Kashi GOLEAN cereal is pretty much a staple of my breakfast routine, in large part because it is one of the only cereals available at Costco that doesn’t have a year’s worth of sugar in each serving (although it still has quite a bit). Also, it has protein and is probably the closest thing to a “healthy” breakfast cereal that doesn’t require actual cooking (because I am lazy in the morning and it is all I can do to make coffee). I have never had any illusions that GOLEAN cereal is in any particular way “natural,” since that is a vague enough adjective to be meaningless and it only takes one look at the cereal sitting in a bowl to see that nothing quite like it occurs in nature (absent industrial-scale intervention, I mean).
A photo making its way around Facebook today depicts a sign at a Rhode Island “natural” food grocery explaining why they have removed all Kashi products from their shelves:
You might be wondering where your favorite Kashi cereals have gone.
It has recently come to our attention that 100% of the soy used in Kashi products is Genetically Modified, and that when the USDA tested the grains used there were found to be pesticides that are known carcinogens and hormone disruptors.
Whoa. So, what exactly does that mean? Calling something “Genetically Modified,” or “GM,” particularly when the words are written in title case, is often enough to send many people running for the hills. GM food is scary to many people, because it is so poorly understood and unfamiliar, because it often represents corporate malfeasance and greed, and because we often have little to no idea what the hell is in our food. I would like to learn a bit more about Kashi, and about the whole GM thing, before I set fire to my remaining GOLEAN Crunch.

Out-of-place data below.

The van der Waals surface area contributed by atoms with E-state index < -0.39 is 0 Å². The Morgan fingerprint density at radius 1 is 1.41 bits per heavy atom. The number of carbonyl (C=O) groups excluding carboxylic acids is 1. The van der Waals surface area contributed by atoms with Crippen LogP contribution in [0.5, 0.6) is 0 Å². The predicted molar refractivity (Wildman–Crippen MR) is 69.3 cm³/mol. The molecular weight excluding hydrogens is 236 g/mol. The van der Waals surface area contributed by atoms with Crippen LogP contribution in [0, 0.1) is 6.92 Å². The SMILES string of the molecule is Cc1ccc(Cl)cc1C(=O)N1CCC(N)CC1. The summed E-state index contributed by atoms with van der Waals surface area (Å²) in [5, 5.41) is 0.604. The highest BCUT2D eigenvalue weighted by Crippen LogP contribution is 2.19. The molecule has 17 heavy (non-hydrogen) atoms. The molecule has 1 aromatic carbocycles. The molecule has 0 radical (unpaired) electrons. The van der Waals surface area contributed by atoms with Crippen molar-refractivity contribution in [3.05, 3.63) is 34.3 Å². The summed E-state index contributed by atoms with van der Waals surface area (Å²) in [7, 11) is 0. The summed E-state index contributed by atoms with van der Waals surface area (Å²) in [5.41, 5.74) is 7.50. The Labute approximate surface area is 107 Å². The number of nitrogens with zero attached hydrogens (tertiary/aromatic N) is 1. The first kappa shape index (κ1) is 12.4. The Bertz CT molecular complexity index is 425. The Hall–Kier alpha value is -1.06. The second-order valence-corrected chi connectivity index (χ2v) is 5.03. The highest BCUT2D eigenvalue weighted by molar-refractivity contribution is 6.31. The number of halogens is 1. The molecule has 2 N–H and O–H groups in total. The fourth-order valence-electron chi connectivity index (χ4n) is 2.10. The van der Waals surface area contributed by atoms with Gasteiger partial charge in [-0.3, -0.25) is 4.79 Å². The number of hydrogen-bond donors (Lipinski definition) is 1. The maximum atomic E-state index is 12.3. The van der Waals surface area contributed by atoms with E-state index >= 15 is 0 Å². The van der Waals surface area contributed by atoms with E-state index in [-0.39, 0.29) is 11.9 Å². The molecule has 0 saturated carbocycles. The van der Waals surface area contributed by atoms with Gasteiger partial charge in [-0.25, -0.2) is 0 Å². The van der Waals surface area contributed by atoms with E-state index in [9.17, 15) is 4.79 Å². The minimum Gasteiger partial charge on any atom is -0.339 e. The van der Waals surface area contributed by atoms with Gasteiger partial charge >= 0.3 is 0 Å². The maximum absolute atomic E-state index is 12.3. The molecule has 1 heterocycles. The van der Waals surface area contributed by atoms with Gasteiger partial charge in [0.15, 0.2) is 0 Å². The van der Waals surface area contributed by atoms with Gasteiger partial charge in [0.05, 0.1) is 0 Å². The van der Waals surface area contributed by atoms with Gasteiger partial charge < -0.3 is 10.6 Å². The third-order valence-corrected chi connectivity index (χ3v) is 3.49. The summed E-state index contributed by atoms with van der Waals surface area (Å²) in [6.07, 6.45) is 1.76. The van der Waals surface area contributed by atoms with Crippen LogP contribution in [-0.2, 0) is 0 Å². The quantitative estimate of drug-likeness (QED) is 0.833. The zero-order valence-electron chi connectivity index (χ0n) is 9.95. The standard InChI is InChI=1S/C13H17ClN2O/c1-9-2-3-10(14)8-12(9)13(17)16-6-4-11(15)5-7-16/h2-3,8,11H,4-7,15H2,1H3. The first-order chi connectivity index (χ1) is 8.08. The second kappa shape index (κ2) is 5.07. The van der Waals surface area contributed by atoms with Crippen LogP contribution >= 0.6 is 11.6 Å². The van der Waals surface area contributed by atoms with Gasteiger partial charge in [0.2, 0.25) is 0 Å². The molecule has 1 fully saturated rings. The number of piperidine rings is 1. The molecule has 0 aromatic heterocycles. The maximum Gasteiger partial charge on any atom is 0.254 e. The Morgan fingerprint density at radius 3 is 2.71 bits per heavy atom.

WTF does “natural” mean in this context?As Vivian Ward might respond, what do you want it to mean? Unlike “organic,” there is no legal standard for use of the word “natural” in food marketing or pretty much anywhere. It tends to evoke a sense of “not overly processed through mass industry,” a process that gives us Twinkies and McDonald’s french fries. To produce anything for public retail distribution requires some industrial processes (unless you buy all of your food at farmers’ markets, in which case you live a life of remarkable privilege and have little in common with most of the rest of America). How much processing is too much? I pick on Twinkies because they are about as far from “natural” as one can get (full disclosure: I love Twinkies), but really, unless you want to consume all of your groceries within two hours of purchasing them, you need some amount of processing just to function in our society.
WTF does GM mean at all? “Genetically Modified” covers a wide range of processes, some innocuous, some insidious, and some downright disquieting.Humans have been genetically modifying food since the dawn of agriculture, so the mere fact of “genetic modification” should not frighten anyone. Corn and bananas are two excellent examples. Corn was derived from a grass native to Mesoamerica called teosinte, which is inedible and bears no physical resemblance to corn at all. Bananas, originally from southeast Asia, developed from giant, inedible seed pods into the fruit we know today, thanks to human intervention. On the animal side, ponder how long a chicken could survive in the wild, and whether it ever would have survived as a species this long if it had evolved to its present form purely “naturally.”
That brings us to modern-day “Genetic Modification.” Again, this covers a wide range of processes, all of which ought to be better-explained to the public, but some of which are no cause for major concern. Since I am not a scientist, I rely on dumbed-down sources to understand this stuff (thank you, Wikipedia, et al). The two major methods of GM’ing food in modern terms is cisgenesis and transgenesis. Cisgenesis involves transferring genes between similar organisms, essentially speeding up a breeding process that could occur “naturally.” Transgenesis involves inserting genes from a different species, creating something akin to a hybrid (or mutant) organism. Continue reading